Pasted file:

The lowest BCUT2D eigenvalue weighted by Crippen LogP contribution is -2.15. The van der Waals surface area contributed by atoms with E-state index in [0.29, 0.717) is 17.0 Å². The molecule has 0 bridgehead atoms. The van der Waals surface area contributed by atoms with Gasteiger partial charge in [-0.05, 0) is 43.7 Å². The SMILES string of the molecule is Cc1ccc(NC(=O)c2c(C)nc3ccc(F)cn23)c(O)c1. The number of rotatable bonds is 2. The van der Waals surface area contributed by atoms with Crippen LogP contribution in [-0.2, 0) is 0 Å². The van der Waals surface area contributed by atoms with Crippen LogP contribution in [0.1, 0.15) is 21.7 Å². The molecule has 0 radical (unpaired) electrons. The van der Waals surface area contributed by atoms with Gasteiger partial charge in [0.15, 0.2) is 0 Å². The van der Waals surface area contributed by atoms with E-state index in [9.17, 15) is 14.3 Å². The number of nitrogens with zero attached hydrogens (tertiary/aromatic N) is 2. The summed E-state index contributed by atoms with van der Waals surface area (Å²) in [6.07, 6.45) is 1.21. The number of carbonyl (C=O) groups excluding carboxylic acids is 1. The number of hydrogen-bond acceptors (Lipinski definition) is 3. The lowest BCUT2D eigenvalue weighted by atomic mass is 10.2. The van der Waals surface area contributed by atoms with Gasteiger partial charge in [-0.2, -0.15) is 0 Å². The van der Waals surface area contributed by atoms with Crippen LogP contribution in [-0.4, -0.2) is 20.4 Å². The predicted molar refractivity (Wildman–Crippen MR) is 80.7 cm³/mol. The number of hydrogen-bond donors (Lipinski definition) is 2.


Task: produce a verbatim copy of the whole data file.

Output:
The lowest BCUT2D eigenvalue weighted by Crippen LogP contribution is -2.15. The van der Waals surface area contributed by atoms with E-state index in [0.29, 0.717) is 17.0 Å². The molecule has 0 bridgehead atoms. The van der Waals surface area contributed by atoms with Gasteiger partial charge in [-0.05, 0) is 43.7 Å². The SMILES string of the molecule is Cc1ccc(NC(=O)c2c(C)nc3ccc(F)cn23)c(O)c1. The number of rotatable bonds is 2. The van der Waals surface area contributed by atoms with Crippen LogP contribution in [-0.2, 0) is 0 Å². The van der Waals surface area contributed by atoms with Crippen LogP contribution in [0.1, 0.15) is 21.7 Å². The molecule has 0 radical (unpaired) electrons. The van der Waals surface area contributed by atoms with Gasteiger partial charge in [0.15, 0.2) is 0 Å². The van der Waals surface area contributed by atoms with E-state index in [9.17, 15) is 14.3 Å². The number of nitrogens with zero attached hydrogens (tertiary/aromatic N) is 2. The summed E-state index contributed by atoms with van der Waals surface area (Å²) in [6.07, 6.45) is 1.21. The number of carbonyl (C=O) groups excluding carboxylic acids is 1. The number of hydrogen-bond acceptors (Lipinski definition) is 3. The lowest BCUT2D eigenvalue weighted by atomic mass is 10.2. The van der Waals surface area contributed by atoms with Gasteiger partial charge in [-0.2, -0.15) is 0 Å². The van der Waals surface area contributed by atoms with Crippen LogP contribution in [-0.4, -0.2) is 20.4 Å². The predicted molar refractivity (Wildman–Crippen MR) is 80.7 cm³/mol. The number of hydrogen-bond donors (Lipinski definition) is 2.